Up to 1,000 Arizona voters were mistakenly sent ballots with only federal races. Here’s why and what’s next.

Arizona election officials are reviewing the records of 1,000 voters who may have been mistakenly sent a ballot containing only federal races. They plan to let affected voters know they received the wrong ballot and a full ballot is on the way, with state and local races included.

The secretary of state’s office announced the error Tuesday, one week after ballots were mailed out for the November midterm election. Those mail-ballot recipients included up to 6,000 voters who were erroneously classified by the state’s voter registration system as federal-only voters.

The exact details of how the mistake occurred are still unclear. Here’s what we know so far.

What happened?

Arizona, under state law, requires voters to have proof of citizenship, such as a driver’s license, on file in order to vote in state elections. That’s unlike most states, which typically use an honor system. If the state doesn’t have the records, the voter may only vote in federal elections and receives a special “federal-only” ballot.

When someone registers to vote, the state voter registration system is programmed to scan the Motor Vehicle Division database for proof of citizenship documents. For an undetermined period, that system was programmed incorrectly and wasn’t properly identifying all proof of citizenship documents in the MVD system. That meant the system inaccurately classified some voters as unqualified to vote in state elections. In turn, those voters were selected to receive a federal-only ballot. For the midterm election, the federal-only ballot includes just two contests, the U.S. Senate and House races.

How many voters did this happen to?

County elections officials are trying to determine that right now. Up to 6,000 voters could have been misclassified as federal-only, Kori Lorick, state elections director, told Votebeat. Of that number, 1,000 already received mail ballots.

The secretary of state’s office sent county officials the list of potentially affected voters on Monday and instructed them to individually check their voter records. County officials are starting with those who were already sent a ballot, to see whether they received a federal-only ballot in error.

Of the 6,000 potentially misclassified voters, 3,550 live in Maricopa County, county Recorder Stephen Richer said at a news conference. And of those, 651 were already sent a ballot.

Who did this happen to?

Until the counties finish going through the records, we don’t know.

Lorick said the office could not immediately provide a political party breakdown for the 6,000 voters who may have been affected. What state officials do know, Lorick said, is many of the voters on the list are labeled in the system as inactive voters. A voter is classified as inactive when their election mail is being returned as undeliverable and they haven’t updated their address or voter registration.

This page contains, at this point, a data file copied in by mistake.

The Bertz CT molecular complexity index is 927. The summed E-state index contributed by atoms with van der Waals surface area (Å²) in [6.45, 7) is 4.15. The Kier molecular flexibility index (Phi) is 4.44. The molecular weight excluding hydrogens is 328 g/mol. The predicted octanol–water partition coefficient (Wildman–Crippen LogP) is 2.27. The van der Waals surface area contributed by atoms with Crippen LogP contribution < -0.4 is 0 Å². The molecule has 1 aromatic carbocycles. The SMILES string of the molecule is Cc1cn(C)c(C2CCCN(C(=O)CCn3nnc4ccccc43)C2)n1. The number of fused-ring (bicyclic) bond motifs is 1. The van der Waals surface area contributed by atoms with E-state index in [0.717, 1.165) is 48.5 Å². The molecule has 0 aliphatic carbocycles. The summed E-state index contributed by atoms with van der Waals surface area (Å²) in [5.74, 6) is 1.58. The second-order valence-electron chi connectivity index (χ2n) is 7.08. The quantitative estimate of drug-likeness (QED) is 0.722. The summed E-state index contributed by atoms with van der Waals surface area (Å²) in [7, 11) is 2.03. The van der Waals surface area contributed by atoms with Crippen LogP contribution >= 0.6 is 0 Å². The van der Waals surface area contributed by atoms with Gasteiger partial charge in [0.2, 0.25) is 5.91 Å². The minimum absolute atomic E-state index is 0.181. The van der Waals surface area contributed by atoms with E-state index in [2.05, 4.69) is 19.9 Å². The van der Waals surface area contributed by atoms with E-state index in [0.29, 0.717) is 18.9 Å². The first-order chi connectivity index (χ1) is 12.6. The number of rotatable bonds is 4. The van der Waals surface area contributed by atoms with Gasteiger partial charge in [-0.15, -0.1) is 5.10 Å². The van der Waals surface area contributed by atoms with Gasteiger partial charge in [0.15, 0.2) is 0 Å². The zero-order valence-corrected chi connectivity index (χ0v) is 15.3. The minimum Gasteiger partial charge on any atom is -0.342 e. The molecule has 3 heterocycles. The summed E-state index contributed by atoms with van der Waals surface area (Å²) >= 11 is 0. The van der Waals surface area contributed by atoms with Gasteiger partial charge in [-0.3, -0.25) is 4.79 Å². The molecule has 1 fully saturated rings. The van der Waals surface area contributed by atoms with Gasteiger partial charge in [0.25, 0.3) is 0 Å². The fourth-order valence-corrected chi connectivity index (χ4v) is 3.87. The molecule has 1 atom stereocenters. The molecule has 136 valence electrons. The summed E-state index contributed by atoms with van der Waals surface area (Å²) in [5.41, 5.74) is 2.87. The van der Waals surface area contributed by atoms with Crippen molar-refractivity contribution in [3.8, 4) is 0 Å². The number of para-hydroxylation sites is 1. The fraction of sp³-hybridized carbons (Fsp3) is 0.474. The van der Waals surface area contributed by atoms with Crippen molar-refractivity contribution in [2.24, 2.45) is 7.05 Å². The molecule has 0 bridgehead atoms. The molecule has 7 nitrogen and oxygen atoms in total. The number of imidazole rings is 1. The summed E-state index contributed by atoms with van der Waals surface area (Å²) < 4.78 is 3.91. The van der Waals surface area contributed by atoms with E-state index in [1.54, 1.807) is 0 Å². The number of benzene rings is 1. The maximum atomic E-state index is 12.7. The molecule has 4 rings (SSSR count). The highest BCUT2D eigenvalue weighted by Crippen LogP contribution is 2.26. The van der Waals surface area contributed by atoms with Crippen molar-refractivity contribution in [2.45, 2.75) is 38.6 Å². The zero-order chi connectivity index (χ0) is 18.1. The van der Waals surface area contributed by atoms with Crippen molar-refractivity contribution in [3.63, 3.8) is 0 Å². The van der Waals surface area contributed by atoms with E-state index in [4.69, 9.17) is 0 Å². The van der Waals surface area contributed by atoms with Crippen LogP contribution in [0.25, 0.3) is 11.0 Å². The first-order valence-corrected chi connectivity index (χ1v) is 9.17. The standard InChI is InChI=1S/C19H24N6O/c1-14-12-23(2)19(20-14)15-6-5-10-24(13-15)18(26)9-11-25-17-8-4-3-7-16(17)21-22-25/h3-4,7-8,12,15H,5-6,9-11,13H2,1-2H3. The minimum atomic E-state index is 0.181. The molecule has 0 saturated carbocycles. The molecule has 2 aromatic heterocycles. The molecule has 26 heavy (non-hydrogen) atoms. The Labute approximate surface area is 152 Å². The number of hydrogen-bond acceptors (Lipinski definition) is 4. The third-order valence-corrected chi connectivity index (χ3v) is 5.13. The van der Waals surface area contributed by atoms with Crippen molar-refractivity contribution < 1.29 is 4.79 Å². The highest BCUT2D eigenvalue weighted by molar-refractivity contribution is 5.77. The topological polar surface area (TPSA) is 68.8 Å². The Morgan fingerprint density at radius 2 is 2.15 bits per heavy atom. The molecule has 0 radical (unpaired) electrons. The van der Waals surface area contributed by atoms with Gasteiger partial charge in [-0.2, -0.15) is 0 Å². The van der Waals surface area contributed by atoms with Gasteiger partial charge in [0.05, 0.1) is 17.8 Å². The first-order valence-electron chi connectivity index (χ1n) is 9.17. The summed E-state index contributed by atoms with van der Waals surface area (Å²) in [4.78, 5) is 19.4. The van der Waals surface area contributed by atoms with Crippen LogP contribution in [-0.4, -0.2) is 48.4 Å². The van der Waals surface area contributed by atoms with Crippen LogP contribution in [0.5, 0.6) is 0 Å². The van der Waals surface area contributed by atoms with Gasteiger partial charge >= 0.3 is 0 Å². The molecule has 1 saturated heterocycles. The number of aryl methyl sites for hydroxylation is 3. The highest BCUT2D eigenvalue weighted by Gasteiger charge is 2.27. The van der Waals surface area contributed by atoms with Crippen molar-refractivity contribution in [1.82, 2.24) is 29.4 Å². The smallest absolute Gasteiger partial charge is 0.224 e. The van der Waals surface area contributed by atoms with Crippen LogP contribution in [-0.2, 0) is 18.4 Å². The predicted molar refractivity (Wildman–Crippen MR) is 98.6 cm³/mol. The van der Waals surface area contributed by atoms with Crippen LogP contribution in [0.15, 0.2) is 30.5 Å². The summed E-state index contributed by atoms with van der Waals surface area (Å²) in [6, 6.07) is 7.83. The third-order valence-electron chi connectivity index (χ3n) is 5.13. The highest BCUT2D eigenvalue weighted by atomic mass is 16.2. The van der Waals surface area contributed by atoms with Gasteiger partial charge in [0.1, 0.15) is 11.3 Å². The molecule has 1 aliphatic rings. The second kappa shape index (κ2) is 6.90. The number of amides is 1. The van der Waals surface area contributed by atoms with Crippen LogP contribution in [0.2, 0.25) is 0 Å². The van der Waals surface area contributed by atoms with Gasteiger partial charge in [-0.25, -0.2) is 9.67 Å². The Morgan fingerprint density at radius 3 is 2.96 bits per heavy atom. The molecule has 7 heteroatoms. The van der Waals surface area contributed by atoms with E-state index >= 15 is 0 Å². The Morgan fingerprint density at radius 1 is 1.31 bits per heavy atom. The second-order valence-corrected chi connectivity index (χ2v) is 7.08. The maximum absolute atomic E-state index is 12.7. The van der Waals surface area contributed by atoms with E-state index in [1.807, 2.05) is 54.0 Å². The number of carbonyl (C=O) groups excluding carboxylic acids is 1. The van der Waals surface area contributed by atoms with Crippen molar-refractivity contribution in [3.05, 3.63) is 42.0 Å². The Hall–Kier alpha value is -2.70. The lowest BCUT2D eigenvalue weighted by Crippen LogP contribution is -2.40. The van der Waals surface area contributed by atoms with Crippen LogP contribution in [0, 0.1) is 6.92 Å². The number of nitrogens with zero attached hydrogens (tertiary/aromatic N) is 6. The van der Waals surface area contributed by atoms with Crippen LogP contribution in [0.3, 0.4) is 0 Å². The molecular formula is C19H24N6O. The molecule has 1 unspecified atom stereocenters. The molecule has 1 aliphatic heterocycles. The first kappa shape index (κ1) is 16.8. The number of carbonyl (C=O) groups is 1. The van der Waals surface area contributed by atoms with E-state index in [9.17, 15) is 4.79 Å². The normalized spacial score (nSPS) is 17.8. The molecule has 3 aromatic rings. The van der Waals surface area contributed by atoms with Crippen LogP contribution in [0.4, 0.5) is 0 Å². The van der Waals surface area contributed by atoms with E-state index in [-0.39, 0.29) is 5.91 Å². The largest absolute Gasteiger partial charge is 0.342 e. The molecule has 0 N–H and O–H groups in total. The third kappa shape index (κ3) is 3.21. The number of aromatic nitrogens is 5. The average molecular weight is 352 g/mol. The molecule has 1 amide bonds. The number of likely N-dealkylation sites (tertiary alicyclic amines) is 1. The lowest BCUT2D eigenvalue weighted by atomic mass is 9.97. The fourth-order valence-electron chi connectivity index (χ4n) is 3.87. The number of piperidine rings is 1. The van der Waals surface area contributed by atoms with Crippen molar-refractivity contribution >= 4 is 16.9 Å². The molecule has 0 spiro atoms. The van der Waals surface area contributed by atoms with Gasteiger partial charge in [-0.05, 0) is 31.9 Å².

The voter should already know if they were classified as a federal-only voter, Lorick said, because voters are notified by mail when this happens.

Who discovered the error?

About two weeks ago, Maricopa County’s voter registration team noticed inconsistencies when checking citizenship records, Recorder Stephen Richer said at a news conference Wednesday. His office notified the secretary of state’s office and the governor’s office, Richer said.

What happens now?

Once county officials identify a voter who incorrectly received a federal-only ballot, the secretary of state’s office has instructed them to send a letter notifying the voter of the mistake, along with a new full ballot. County officials are also supposed to reach out via any phone number or email address listed in the voter file. If, despite those efforts, the voter still returns the federal-only ballot, the office has instructed county officials to set it aside and only count it if the voter never casts the full ballot.

For affected voters who weren’t yet sent a ballot, if they go to vote early in-person and are given a federal-only ballot, the state will have time to catch the ballot before it is counted. That’s because when voting early in-person, voters do not cast their ballots directly into vote-counting machines. Instead, they put their filled-out ballot into envelopes and sign them, just as they would do if they were voting from home. The counties will have time to separate these federal-only ballots before they are counted, and were instructed to wait to see if the voter casts a new full ballot before the polls close on Election Day.

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